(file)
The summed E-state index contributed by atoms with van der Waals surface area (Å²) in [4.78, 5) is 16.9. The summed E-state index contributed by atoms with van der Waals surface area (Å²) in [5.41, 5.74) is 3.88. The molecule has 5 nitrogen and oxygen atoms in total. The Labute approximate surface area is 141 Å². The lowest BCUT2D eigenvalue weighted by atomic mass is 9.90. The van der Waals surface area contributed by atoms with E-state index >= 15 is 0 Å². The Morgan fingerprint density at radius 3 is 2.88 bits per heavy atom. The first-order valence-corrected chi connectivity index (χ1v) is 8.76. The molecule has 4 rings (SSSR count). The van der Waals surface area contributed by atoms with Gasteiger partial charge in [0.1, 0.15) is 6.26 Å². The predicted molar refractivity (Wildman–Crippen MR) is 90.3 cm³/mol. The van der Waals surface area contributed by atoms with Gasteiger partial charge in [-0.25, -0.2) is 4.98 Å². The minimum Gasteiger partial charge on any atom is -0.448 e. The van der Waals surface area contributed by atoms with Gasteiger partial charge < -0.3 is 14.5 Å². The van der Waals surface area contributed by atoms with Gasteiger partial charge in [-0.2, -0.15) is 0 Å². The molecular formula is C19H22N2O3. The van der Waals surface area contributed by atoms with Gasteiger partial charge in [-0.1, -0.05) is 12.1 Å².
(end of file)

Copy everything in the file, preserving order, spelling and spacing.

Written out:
The summed E-state index contributed by atoms with van der Waals surface area (Å²) in [4.78, 5) is 16.9. The summed E-state index contributed by atoms with van der Waals surface area (Å²) in [5.41, 5.74) is 3.88. The molecule has 5 nitrogen and oxygen atoms in total. The Labute approximate surface area is 141 Å². The lowest BCUT2D eigenvalue weighted by atomic mass is 9.90. The van der Waals surface area contributed by atoms with E-state index >= 15 is 0 Å². The Morgan fingerprint density at radius 3 is 2.88 bits per heavy atom. The first-order valence-corrected chi connectivity index (χ1v) is 8.76. The molecule has 4 rings (SSSR count). The van der Waals surface area contributed by atoms with Gasteiger partial charge in [0.1, 0.15) is 6.26 Å². The predicted molar refractivity (Wildman–Crippen MR) is 90.3 cm³/mol. The van der Waals surface area contributed by atoms with Gasteiger partial charge in [-0.25, -0.2) is 4.98 Å². The minimum Gasteiger partial charge on any atom is -0.448 e. The van der Waals surface area contributed by atoms with Gasteiger partial charge < -0.3 is 14.5 Å². The van der Waals surface area contributed by atoms with Gasteiger partial charge in [-0.2, -0.15) is 0 Å². The molecular formula is C19H22N2O3. The van der Waals surface area contributed by atoms with Gasteiger partial charge in [-0.1, -0.05) is 12.1 Å².